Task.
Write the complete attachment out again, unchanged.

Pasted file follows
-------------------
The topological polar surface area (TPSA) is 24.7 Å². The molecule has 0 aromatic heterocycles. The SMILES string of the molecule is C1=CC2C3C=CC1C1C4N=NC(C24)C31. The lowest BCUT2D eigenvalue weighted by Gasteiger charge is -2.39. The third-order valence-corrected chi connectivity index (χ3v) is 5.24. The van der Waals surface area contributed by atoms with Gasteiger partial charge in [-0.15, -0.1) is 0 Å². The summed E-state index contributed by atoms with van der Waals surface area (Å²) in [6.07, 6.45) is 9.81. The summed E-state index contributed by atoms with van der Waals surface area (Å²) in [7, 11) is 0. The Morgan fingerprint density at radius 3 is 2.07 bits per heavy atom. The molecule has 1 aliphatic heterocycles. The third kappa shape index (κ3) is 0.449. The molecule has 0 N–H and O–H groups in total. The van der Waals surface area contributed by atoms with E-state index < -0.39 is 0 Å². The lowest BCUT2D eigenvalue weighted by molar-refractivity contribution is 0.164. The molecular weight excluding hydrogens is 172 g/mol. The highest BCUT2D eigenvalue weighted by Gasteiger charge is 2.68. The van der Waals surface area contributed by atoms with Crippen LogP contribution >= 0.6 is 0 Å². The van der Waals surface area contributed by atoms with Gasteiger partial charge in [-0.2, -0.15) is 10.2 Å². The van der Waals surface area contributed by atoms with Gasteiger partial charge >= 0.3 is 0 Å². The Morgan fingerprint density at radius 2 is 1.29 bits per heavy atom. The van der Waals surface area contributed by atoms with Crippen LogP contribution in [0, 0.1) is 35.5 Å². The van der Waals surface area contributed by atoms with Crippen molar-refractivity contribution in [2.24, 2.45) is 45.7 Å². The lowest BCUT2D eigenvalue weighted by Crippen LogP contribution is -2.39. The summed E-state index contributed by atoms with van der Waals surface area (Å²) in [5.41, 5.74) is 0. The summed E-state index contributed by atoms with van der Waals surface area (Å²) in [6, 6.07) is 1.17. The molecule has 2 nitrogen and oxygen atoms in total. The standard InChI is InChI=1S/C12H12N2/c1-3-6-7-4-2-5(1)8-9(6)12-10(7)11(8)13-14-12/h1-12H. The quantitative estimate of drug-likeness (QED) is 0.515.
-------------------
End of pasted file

The topological polar surface area (TPSA) is 24.7 Å². The molecule has 0 aromatic heterocycles. The SMILES string of the molecule is C1=CC2C3C=CC1C1C4N=NC(C24)C31. The lowest BCUT2D eigenvalue weighted by Gasteiger charge is -2.39. The third-order valence-corrected chi connectivity index (χ3v) is 5.24. The van der Waals surface area contributed by atoms with Gasteiger partial charge in [-0.15, -0.1) is 0 Å². The summed E-state index contributed by atoms with van der Waals surface area (Å²) in [6.07, 6.45) is 9.81. The summed E-state index contributed by atoms with van der Waals surface area (Å²) in [7, 11) is 0. The Morgan fingerprint density at radius 3 is 2.07 bits per heavy atom. The molecule has 1 aliphatic heterocycles. The third kappa shape index (κ3) is 0.449. The molecule has 0 N–H and O–H groups in total. The van der Waals surface area contributed by atoms with E-state index < -0.39 is 0 Å². The lowest BCUT2D eigenvalue weighted by molar-refractivity contribution is 0.164. The molecular weight excluding hydrogens is 172 g/mol. The highest BCUT2D eigenvalue weighted by Gasteiger charge is 2.68. The van der Waals surface area contributed by atoms with Crippen LogP contribution >= 0.6 is 0 Å². The van der Waals surface area contributed by atoms with Gasteiger partial charge in [-0.2, -0.15) is 10.2 Å². The van der Waals surface area contributed by atoms with Gasteiger partial charge >= 0.3 is 0 Å². The Morgan fingerprint density at radius 2 is 1.29 bits per heavy atom. The van der Waals surface area contributed by atoms with Crippen LogP contribution in [0, 0.1) is 35.5 Å². The van der Waals surface area contributed by atoms with Crippen molar-refractivity contribution in [2.24, 2.45) is 45.7 Å². The lowest BCUT2D eigenvalue weighted by Crippen LogP contribution is -2.39. The summed E-state index contributed by atoms with van der Waals surface area (Å²) in [5.41, 5.74) is 0. The summed E-state index contributed by atoms with van der Waals surface area (Å²) in [6, 6.07) is 1.17. The molecule has 2 nitrogen and oxygen atoms in total. The standard InChI is InChI=1S/C12H12N2/c1-3-6-7-4-2-5(1)8-9(6)12-10(7)11(8)13-14-12/h1-12H. The quantitative estimate of drug-likeness (QED) is 0.515.